Shooting Angkor

The torch light flared across the bridge towards Angkor Wat. Puddles of water from yesterday’s rain filled the wide spaces between the flagstones. It was five am and pitch black. We were walking in the middle of the Cambodian jungle but an eerie quiet surrounded us. Our photo tour guide Nathan, hurried ahead, his flash light quickly disappearing. It was another hour before sunrise but we had to position ourselves before the hordes arrived.

“Set up your tripods here,” he told us. “Right up to the edge of the reflecting pool. Focus on the temple. That way. Stay tight and close together.”

Moths flickered to the torch, smacking into the glass face with frantic taps. Waving the insects aside and spitting out the papery taste of bug wings, I pointed the light to the ground. I placed my camera on the tripod, focused on a vast blank sky and waited for the sun.

The trip to Angkor started with a chance visit to Nathan’s website. Spectacular images of Buddhist monks against glorious Khmer ruins captured my imagination. Nathan offered travel photography tours to Cambodia, Indonesia, Myanmar and Nepal. He researched the best locations for photo shoots, provided technical coaching and taught the ethics of street photography. As I was to find out, the best travel photos were the ones enlivened by human content. However the hardest lesson to learn was how to engage with strangers. The secret to start, Nathan said, was to look them in the eye and smile.

Nathan’s pictures inspired me to visit but they didn’t prepare for the scale and grandeur that was Angkor. Altogether, there are over 70 temples covering 400 square kilometers. At its height in the 12th century Angkor was the center of the ancient Khmer empire which  included Thailand and Vietnam. The city was a metropolis of a million people with a sophisticated culture of art, religion, urban planning and tactical warfare.

“Coffee? Tea? One dollar.”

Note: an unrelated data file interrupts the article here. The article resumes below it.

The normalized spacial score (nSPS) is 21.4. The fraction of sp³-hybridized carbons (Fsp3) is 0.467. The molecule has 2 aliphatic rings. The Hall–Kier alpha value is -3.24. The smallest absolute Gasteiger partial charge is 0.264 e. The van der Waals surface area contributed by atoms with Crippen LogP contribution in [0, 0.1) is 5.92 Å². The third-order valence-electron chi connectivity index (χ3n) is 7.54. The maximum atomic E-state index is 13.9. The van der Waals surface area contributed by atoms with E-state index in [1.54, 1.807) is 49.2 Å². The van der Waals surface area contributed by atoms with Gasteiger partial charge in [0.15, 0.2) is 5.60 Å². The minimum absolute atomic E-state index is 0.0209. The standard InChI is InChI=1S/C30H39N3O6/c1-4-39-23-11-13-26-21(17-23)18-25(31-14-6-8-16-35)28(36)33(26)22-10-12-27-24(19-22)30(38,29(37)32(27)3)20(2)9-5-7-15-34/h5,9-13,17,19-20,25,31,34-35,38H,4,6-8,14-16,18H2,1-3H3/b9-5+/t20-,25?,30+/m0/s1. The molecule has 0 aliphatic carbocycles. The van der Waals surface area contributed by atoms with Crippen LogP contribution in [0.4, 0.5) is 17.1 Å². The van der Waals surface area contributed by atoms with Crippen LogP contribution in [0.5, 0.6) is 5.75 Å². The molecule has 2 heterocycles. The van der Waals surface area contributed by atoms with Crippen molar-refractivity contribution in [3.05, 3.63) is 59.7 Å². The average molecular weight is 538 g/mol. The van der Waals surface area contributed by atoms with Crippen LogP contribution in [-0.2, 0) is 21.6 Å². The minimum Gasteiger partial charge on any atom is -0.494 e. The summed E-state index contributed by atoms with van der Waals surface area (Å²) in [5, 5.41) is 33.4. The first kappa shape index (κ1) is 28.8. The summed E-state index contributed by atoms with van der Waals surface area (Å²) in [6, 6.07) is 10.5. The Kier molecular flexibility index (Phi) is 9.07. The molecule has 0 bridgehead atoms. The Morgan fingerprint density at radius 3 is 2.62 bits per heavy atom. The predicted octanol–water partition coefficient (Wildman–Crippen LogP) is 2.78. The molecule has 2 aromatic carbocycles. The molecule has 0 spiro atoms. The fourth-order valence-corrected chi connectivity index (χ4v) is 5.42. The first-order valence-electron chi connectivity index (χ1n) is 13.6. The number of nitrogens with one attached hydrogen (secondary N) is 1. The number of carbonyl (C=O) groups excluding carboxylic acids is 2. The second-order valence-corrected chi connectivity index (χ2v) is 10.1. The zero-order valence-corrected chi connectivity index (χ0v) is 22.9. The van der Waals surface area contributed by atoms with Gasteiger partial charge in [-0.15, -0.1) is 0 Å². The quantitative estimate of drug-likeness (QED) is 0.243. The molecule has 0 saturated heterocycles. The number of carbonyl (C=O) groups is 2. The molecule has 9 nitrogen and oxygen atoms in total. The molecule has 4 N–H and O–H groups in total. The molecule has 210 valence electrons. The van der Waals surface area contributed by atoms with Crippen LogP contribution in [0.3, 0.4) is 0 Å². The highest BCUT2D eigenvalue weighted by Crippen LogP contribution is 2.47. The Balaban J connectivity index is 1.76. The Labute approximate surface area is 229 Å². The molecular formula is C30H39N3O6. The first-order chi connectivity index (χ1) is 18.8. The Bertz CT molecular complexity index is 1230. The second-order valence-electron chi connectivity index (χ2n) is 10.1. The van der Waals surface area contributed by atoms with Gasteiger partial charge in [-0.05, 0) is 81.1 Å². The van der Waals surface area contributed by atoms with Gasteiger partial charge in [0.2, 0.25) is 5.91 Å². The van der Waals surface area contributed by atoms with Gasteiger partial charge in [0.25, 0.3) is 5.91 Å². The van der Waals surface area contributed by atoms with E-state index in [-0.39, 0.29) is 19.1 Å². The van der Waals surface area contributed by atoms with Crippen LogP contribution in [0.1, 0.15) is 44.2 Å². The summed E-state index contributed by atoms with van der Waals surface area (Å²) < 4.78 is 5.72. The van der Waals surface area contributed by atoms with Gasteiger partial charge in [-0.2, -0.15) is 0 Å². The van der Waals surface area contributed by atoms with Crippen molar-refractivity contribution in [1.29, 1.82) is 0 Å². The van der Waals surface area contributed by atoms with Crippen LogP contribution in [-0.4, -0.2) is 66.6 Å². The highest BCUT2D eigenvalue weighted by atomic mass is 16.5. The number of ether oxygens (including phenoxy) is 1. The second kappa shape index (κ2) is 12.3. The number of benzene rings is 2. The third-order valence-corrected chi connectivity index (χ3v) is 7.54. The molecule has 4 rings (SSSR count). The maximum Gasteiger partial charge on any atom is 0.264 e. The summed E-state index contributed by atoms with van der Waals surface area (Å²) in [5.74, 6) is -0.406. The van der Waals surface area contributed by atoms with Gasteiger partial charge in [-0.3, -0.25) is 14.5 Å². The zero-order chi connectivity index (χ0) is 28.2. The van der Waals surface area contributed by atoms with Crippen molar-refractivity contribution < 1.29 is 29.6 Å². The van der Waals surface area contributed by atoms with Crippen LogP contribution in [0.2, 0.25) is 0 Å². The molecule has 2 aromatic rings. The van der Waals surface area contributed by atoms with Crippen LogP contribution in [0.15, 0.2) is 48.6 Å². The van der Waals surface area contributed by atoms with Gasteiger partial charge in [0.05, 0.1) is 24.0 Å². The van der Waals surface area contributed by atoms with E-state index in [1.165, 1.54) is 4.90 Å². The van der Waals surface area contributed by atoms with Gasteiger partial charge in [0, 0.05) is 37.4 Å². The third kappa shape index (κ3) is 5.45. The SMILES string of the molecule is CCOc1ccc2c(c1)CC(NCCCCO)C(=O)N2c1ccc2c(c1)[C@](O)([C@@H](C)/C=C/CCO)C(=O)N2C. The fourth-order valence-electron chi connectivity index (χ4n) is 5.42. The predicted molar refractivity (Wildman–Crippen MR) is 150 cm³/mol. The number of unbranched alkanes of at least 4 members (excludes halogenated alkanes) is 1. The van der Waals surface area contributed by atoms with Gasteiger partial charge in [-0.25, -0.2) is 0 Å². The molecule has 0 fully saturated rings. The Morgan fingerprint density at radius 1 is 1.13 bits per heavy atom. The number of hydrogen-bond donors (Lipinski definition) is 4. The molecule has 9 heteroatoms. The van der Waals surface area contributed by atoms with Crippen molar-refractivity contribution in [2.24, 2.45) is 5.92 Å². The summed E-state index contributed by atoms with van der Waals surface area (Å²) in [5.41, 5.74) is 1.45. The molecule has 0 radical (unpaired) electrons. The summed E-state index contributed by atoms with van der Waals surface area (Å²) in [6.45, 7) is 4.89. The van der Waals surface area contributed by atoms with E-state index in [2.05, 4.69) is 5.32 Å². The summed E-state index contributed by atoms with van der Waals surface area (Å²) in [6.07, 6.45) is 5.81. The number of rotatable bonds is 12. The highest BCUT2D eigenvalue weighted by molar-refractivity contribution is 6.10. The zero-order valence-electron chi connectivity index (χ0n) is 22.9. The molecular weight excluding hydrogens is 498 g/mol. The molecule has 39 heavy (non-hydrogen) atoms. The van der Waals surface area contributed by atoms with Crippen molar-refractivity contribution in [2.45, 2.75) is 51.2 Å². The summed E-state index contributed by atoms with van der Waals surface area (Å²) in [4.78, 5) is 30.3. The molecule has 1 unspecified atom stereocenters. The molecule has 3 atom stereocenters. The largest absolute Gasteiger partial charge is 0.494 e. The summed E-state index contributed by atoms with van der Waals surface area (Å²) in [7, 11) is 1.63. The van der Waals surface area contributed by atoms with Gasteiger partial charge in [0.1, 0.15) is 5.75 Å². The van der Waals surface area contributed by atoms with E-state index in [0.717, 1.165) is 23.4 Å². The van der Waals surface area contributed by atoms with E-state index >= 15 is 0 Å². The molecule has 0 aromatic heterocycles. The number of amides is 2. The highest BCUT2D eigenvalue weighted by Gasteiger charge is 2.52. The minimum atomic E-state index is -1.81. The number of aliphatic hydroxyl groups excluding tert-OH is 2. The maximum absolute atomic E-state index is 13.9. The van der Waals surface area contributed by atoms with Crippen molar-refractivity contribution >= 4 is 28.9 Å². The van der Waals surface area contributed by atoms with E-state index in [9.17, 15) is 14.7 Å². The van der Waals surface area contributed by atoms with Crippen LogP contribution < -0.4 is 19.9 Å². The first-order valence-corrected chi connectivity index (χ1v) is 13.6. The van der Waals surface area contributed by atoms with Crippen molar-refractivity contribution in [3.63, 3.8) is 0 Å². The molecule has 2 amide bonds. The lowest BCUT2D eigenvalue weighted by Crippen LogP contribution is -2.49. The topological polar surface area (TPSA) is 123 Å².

A woman’s lilting voice floated through the lightening darkness. Her flashlight danced across the banks of the pool and against a growing press of people. In the twenty minutes since arriving hundreds of tourists had gathered behind us. Whispered words in French, German and English multiplied into a buzz of anticipation. Faint shadows of light rippled across the sky. As the first silhouette of Angkor Wat appeared, a murmur of collective awe rose from the crowd.

Two million tourists visit Angkor every year. It was reclaimed from the jungle, divested of land mines and declared a UNESCO world heritage site in 1992. Although a tourist attraction, it is still a sacred venue for Cambodia’s active Buddhist community. Later in the morning Nathan arranged for a water blessing by a resident monk for good luck, long life and happiness. Over the next four days, I relied on that blessing as I clambered over narrow stone ledges and slippery, rain slicked rocks. Once, while crab walking down a steep and tumbled stair case I overheard Nathan cautioning a fellow shootist.

“Watch out for that centipede. It might be a flesh eating one.”

I scanned the stone block where my hand rested and looked around the floor before planting my next step.

“A friend of mine was bitten and he’s in a bad way.” Seeing my concern, he continued. “Don’t worry, it’s not the same one. Probably.”

Back in Angkor Wat the sun had broken through but heavy rain clouds loomed over the horizon. I packed away my camera and stared at the temple shimmering in the morning light. Outside of the narrow frame of the camera’s viewfinder the temple revealed itself in full glory. Its three tiered pyramid structure and lotus like towers rose from the ground like a massive temple-mountain. Despite the early hour, a steady line of people was already making its way across the moat. Two orange robed monks stood out against the sand colored stones. This picture of Angkor is one that has endured for a thousand years. A rising sun over a breaking new day. An ancient temple filled with reverent people. Devout monks ascending the steps to prayer.

Nathan Horton offers photography tours in Cambodia, Myanmar, Nepal and India.

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